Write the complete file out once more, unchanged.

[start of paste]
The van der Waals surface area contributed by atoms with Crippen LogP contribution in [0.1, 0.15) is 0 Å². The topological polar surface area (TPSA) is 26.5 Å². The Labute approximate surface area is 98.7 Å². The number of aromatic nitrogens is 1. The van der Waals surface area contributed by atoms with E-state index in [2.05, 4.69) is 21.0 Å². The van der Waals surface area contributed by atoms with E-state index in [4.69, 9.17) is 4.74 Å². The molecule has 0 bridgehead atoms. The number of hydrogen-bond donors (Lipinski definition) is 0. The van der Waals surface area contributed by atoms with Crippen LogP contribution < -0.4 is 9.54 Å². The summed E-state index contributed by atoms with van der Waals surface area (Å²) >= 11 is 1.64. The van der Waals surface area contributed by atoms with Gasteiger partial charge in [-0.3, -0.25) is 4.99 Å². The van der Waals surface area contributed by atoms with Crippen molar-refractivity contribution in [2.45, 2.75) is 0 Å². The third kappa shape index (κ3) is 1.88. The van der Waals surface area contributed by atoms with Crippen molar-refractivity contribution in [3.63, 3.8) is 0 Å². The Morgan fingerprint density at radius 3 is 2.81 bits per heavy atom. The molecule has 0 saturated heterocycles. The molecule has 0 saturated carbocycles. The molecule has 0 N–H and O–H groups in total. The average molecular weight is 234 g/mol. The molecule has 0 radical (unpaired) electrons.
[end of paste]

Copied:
The van der Waals surface area contributed by atoms with Crippen LogP contribution in [0.1, 0.15) is 0 Å². The topological polar surface area (TPSA) is 26.5 Å². The Labute approximate surface area is 98.7 Å². The number of aromatic nitrogens is 1. The van der Waals surface area contributed by atoms with E-state index in [2.05, 4.69) is 21.0 Å². The van der Waals surface area contributed by atoms with E-state index in [4.69, 9.17) is 4.74 Å². The molecule has 0 bridgehead atoms. The number of hydrogen-bond donors (Lipinski definition) is 0. The van der Waals surface area contributed by atoms with Crippen LogP contribution < -0.4 is 9.54 Å². The summed E-state index contributed by atoms with van der Waals surface area (Å²) >= 11 is 1.64. The van der Waals surface area contributed by atoms with Gasteiger partial charge in [-0.3, -0.25) is 4.99 Å². The van der Waals surface area contributed by atoms with Crippen molar-refractivity contribution in [2.45, 2.75) is 0 Å². The third kappa shape index (κ3) is 1.88. The van der Waals surface area contributed by atoms with Crippen molar-refractivity contribution in [3.63, 3.8) is 0 Å². The Morgan fingerprint density at radius 3 is 2.81 bits per heavy atom. The molecule has 0 saturated heterocycles. The molecule has 0 saturated carbocycles. The molecule has 0 N–H and O–H groups in total. The average molecular weight is 234 g/mol. The molecule has 0 radical (unpaired) electrons.